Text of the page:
**Neons** Bob
Last edited by **neons**; Aug 25, 2010 at 06:14 PM.
Jul 28, 2010, 07:56 PM
old foamie
I often wondered what a really large profile warbird would look like and fly like , apparently Great! A nice easy build for a real presance in the air, good job !
Jul 28, 2010, 08:37 PM
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Hi Old Foamie,
Thank you. I just flew this one again yeaterday but forgot my camera for a brighter video. I flew it so slow into 20mph winds and it flew just beautiful. When I gave it throttle it just knifed through the wind. There is very little wind resistance, She can float too. It has such a low stall speed. I have no bad charecteristics that my earlier one had. This is bigger and lighter. The other one would give me a tip stall where this one does not. It has extremely good behavior.
**Neons** Bob
Last edited by **neons**; Aug 25, 2010 at 11:30 AM.
Jul 28, 2010, 09:03 PM
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What kills me is that it flies so well on a $9 motor. Great idea to scale up the printed profile planes.
Jul 28, 2010, 09:41 PM
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In this picture it is a jump ahead in construction. I used a simple plywood router adapter to route in a slot in the foam about 1/4 inch deep in the fuselage and wings. I ran the Carbon Fiber arrow shaft down the slot to give it a pre-seat for the rods so I could glue them in place.

Looking first at the fuselage:
Strike a line from center of the nose all the way to the tail. It is important to be straight and not up or down at the rudder post. The wing seat and elevator must be zero incedence to this line. I used a Art-Tech heavy duty plastic mount that has a stick in it. You can use any stick mount even the aluminum stick mount. Make sure the center of the motor is centered in the nose though. The stick needed to be drilled with a 1/4 inch drill right on through. It is prefit in place in the fuselage before glueing for a trial fit. You have to take in account the length of the motor and the prop back side to meet the fuselage for some spinner clearences also. This means you have to notch the foam out and test the motor fit in place also. You will also shove the carbon shaft into the stick as far as it will go to the motor. It will be Elmer's Ultimate Glued also.

The Carbon shaft had to be lenghthened to the rudderpost also. A small piece of CF was added with a small piece of CF in the hollow core and glued with CA glue. The whole shaft was light sanded to remove gloss for a better bond. Now that all is measured you can remove the motor mount from the stick. Now I use Elmers Ultimate Polyurethane or Gorrilla glue and run a bead down the routed foam. Dampen the Carbon Fiber with water and press in place. The water makes it cure faster. I run a masking tape over it after. The I take some straight wood over the glued shaft and place weight on it. The glue will foam up some. Remove all excess bleeding before it hardens. Place heavy weight on it and let it set up preferably all night or at least 6 hours.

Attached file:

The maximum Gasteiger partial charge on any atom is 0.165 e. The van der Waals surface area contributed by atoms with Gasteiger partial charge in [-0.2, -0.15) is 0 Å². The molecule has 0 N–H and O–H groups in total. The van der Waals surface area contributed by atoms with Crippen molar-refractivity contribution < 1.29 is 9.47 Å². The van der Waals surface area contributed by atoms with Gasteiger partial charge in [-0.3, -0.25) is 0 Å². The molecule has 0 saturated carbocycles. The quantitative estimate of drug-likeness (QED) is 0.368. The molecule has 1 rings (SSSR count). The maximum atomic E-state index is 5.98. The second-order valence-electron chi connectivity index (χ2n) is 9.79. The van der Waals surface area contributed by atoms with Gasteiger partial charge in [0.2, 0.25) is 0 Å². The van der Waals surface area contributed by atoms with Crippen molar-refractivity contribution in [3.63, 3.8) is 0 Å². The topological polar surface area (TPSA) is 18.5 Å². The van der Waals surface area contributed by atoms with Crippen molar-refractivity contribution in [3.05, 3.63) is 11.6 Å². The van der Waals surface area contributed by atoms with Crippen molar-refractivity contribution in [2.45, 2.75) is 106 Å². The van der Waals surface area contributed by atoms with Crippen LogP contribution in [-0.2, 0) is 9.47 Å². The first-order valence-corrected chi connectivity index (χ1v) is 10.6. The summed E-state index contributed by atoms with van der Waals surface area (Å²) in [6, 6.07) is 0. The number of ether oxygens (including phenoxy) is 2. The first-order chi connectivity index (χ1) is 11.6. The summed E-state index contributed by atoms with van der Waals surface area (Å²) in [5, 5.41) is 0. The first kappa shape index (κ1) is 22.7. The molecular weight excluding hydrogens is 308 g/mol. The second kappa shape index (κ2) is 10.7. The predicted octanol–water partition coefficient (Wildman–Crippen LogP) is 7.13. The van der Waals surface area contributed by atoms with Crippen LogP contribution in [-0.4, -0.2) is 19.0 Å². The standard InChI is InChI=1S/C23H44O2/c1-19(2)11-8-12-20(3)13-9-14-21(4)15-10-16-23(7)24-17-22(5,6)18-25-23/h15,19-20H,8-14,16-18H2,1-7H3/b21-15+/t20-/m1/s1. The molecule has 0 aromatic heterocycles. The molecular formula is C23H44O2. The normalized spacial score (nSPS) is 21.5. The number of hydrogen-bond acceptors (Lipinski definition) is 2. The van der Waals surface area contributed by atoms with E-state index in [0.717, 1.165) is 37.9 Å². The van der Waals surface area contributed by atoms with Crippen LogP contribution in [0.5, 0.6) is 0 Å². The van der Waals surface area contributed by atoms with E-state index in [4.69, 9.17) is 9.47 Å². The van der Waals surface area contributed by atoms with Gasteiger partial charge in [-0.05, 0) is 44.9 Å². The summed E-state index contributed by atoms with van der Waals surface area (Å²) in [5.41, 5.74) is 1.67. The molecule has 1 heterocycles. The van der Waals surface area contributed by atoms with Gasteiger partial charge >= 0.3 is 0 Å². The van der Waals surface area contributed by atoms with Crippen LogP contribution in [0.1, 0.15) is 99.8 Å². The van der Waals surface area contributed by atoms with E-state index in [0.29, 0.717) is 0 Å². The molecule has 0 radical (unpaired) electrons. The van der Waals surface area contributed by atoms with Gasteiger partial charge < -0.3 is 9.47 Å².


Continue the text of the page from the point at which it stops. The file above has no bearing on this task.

The bottom edge of the fuselage has 1/8th inch full length CF rod in it. There is a step under the warhawk fuselage. . "V" it out in the nose area. Do not cut the rod. Glue it in also with Elmers or Gorilla Glue Polyurethane. and use masking tape to hold it while it sets up also. Clean off the foaming excess glue in a couple hours. The outer nose doublers are then made to fit after trials with the motor in place. Careful cutting around the motor. Squeeze out light beads of glue where the doubler will be glued to the middle fuselage.

I make a small mark where the glue line ends behind the cockpit area. Take some scrap foam for a squeegee and spread the Ultimate or Gorrilla glue around to make it even. Spray or rub the mating foam doubler with water to dampen it. Mate the parts to the fuselage. Use plenty of masking tape and elastics to hold it together as it may slide. Place it on a flat surface and pile on some heavy weights and wood to hold a lot of pressure while it dries overnight. The next day you will trim off all the excess foamed up glue. You will now glue in a 1/16 inch piece of carbon rod under the nose chin for those skidding landings to prevent wear under the nose.

The Wing spars:
It is routed with a straight edge the same way as the fuselage. The spar toward the airlerons have to allow clearence for the airleron cut outs and a little bit ot foam left for the hinges not to hit the carbon spar when installed. maybe about 1/2 inch away from th airleron joints. My airlerons are cut about 3 inches deep near the fuselage and tapers out to about 1 1/2inches toward the tips.